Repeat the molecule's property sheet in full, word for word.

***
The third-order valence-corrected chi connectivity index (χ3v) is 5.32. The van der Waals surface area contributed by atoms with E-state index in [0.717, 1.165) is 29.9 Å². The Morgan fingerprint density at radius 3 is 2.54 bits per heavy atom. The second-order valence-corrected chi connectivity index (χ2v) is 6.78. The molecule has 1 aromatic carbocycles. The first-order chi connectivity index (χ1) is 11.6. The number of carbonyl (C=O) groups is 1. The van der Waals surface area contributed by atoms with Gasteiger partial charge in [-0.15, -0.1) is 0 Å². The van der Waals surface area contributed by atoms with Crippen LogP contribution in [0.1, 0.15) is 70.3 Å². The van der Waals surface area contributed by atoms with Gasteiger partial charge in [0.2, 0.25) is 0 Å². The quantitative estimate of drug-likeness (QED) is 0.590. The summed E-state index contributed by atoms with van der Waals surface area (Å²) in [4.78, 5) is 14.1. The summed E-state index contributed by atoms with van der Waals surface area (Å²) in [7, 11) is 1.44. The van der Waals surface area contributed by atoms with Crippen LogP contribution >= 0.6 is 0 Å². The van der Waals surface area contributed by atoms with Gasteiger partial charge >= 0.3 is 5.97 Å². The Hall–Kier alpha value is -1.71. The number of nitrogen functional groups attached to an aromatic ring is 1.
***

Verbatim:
The third-order valence-corrected chi connectivity index (χ3v) is 5.32. The van der Waals surface area contributed by atoms with E-state index in [0.717, 1.165) is 29.9 Å². The Morgan fingerprint density at radius 3 is 2.54 bits per heavy atom. The second-order valence-corrected chi connectivity index (χ2v) is 6.78. The molecule has 1 aromatic carbocycles. The first-order chi connectivity index (χ1) is 11.6. The number of carbonyl (C=O) groups is 1. The van der Waals surface area contributed by atoms with Gasteiger partial charge in [-0.15, -0.1) is 0 Å². The van der Waals surface area contributed by atoms with Crippen LogP contribution in [0.1, 0.15) is 70.3 Å². The van der Waals surface area contributed by atoms with Gasteiger partial charge in [0.2, 0.25) is 0 Å². The quantitative estimate of drug-likeness (QED) is 0.590. The summed E-state index contributed by atoms with van der Waals surface area (Å²) in [4.78, 5) is 14.1. The summed E-state index contributed by atoms with van der Waals surface area (Å²) in [7, 11) is 1.44. The van der Waals surface area contributed by atoms with Crippen LogP contribution >= 0.6 is 0 Å². The van der Waals surface area contributed by atoms with Gasteiger partial charge >= 0.3 is 5.97 Å². The Hall–Kier alpha value is -1.71. The number of nitrogen functional groups attached to an aromatic ring is 1.